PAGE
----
Heaslett says the mentoring and coaching was critical because there is so much preparation for a race that could last eight to 12 hours, from the shoes to the fuel, the right clothing, and ultimately, the mental tenacity to push through to the end.
“During races, I often find myself questioning my training…maybe I should have done more speed work or maybe my longest long run wasn’t long enough,” she says. “I try to put those thoughts out of my mind, but do use them later to try to motivate myself to get out the door when training for my next event.”
Training for ultra distances at a competitive level, often running 70 to 100 miles per week, takes its toll on any body, so after the 2005 season, Heaslett took a couple of years off.
As a clinical psychiatrist working with chronic inpatients at Mendota Mental Health, Heaslett now uses running as a way to relieve stress.
“In my job, the pace at which my patients improve is slow and there is very little closure,” she says. “I may have spent all day working with a patient that will always need care, but I can escape to my run, do it, and it’s complete. It really balances things in my head.”
As Heaslett dives into her early 50s, her pace may have slowed, but her competitive spirit has not.
“As I’ve aged, I’ve had to change the way I define success and in turn how I define my goals for competition,” she says. “It’s about knowing that maintaining is just as good as improving.”
Now, instead of going for first place in a 100-miler, Heaslett targets other 50 year olds and is crushing age group records across the country.
“THE MOST IMPORTANT THING TO DO IS FIND SOMETHING YOU LOVE.”
“IF YOU TRY TO FIT YOURSELF INTO A MOLD, OR TO BE LIKE A SPECIFIC PERSON, SUCCESS WILL BE HARD TO ACHIEVE… TAKE A STEP BACK AND ASSESS WHAT SUCCESS MEANS TO YOU. WHAT ARE YOUR GOALS? WHAT DO YOU ENJOY? THEN PRIORITIZE IT IN YOUR LIFE AND MAKE IT HAPPEN.”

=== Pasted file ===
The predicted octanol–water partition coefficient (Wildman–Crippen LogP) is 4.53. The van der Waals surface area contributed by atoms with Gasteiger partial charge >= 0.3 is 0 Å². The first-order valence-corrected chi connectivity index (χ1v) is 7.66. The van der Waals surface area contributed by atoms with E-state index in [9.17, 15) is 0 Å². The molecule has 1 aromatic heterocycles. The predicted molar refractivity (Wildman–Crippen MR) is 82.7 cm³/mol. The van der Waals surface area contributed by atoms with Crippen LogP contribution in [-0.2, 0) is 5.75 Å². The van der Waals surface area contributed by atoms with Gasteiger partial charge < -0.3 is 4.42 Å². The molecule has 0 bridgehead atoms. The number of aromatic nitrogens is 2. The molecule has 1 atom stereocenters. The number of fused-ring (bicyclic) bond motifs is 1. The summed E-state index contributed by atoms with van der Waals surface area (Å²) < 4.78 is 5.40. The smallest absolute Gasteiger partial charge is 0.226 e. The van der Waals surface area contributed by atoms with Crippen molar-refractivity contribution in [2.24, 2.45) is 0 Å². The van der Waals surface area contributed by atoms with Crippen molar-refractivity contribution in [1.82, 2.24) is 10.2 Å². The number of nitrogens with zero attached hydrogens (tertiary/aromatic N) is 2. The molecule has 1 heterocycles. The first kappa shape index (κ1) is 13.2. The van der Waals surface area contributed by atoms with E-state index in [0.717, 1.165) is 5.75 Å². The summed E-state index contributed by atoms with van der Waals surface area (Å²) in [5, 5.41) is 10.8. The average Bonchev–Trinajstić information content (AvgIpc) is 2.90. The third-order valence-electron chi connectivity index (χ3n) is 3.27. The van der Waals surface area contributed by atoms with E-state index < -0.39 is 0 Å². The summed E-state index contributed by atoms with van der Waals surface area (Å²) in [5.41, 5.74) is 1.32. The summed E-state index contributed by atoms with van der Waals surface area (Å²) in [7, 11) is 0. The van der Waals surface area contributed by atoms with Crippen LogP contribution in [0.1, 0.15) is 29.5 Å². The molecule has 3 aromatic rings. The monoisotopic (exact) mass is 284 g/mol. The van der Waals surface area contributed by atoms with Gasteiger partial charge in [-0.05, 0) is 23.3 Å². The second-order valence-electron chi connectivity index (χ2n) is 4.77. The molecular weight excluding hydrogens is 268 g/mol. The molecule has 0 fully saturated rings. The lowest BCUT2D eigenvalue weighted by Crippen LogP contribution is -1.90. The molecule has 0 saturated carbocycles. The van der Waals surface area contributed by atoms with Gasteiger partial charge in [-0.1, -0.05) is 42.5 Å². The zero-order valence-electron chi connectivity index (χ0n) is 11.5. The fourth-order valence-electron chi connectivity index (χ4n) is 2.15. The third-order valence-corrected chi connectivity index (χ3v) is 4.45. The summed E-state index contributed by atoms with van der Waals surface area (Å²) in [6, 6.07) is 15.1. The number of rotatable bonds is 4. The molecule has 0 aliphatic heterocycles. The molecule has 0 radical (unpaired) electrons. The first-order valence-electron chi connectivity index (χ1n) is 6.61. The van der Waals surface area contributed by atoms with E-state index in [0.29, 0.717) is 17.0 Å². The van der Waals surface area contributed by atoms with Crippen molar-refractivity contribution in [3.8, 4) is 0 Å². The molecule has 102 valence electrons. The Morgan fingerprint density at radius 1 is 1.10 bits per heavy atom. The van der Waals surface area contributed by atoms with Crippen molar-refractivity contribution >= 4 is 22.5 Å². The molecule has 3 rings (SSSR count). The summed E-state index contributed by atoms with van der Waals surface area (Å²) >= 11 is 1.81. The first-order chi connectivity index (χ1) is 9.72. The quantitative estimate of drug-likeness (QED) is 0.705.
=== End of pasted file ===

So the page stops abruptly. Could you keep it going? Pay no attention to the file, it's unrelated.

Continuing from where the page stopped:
For many of us, getting on a stage to be judged on our physique, muscle definition and the artistic presentation of both sounds terrifying. You might even say “extreme.” For Christine Schmieden, senior public affairs specialist with the UW School of Medicine Department of Surgery and a professional bodybuilder, the stage is where she comes alive.
An avid athlete from a young age, Schmieden says weightlifting and bodybuilding is the pursuit of her passion, and the pursuit of the best version of herself.
After completing her MBA in Chicago five years ago, Schmieden moved to Madison for her professional career with the UW, and knew it was time to make bodybuilding a priority. The first step was finding a coach.
“I recommend that to anyone who wants to take their sport or their passion to the next level,” she says. “Work with someone who has competed at the level you’re striving for, is certified and has a good track record.”
She also notes it’s important to find someone you enjoy being around because you’ll end up spending a lot of time together. For Schmieden, it’s up at 4 a.m. for weightlifting and conditioning, then back in the gym at 5 p.m.
“When I leave work, I want to go to the gym,” she stresses. “But with any goal in life, you sometimes have to make sacrifices to get there. For me, I sacrifice sleep.”
She recalls her first competition four years ago.
“I remember my family was there to support me,” she says smiling. “They said that when I got on that stage, I was beaming. Just the way I carried myself, they knew that was where I was supposed to be.”
Now, with a few years of competition under her belt, thousands of hours in the gym, and the physique to show for it, Schmieden is often approached for nutrition and training advice. She also knows that looking like a professional bodybuilder can bring negative feedback.
“There is a lot of bullying and claims of steroid use, and sure, that’s out there. But I’ve made a commitment to be a natural athlete,” she says. “I think it’s important that we celebrate each other’s successes and differences, instead of putting each other down.”
She continues by noting that although a subjective panel of judges determine the outcome of the competition, her own success comes from knowing how hard she worked to get on that stage…the hours in the gym, the up at 4 a.m., and the amount of care and attention to everything she puts in her body.
“I have to pull motivation from within myself. But this is my passion. And whatever your passion, pursue it. Whatever it is that you love, that’s what you should be doing.”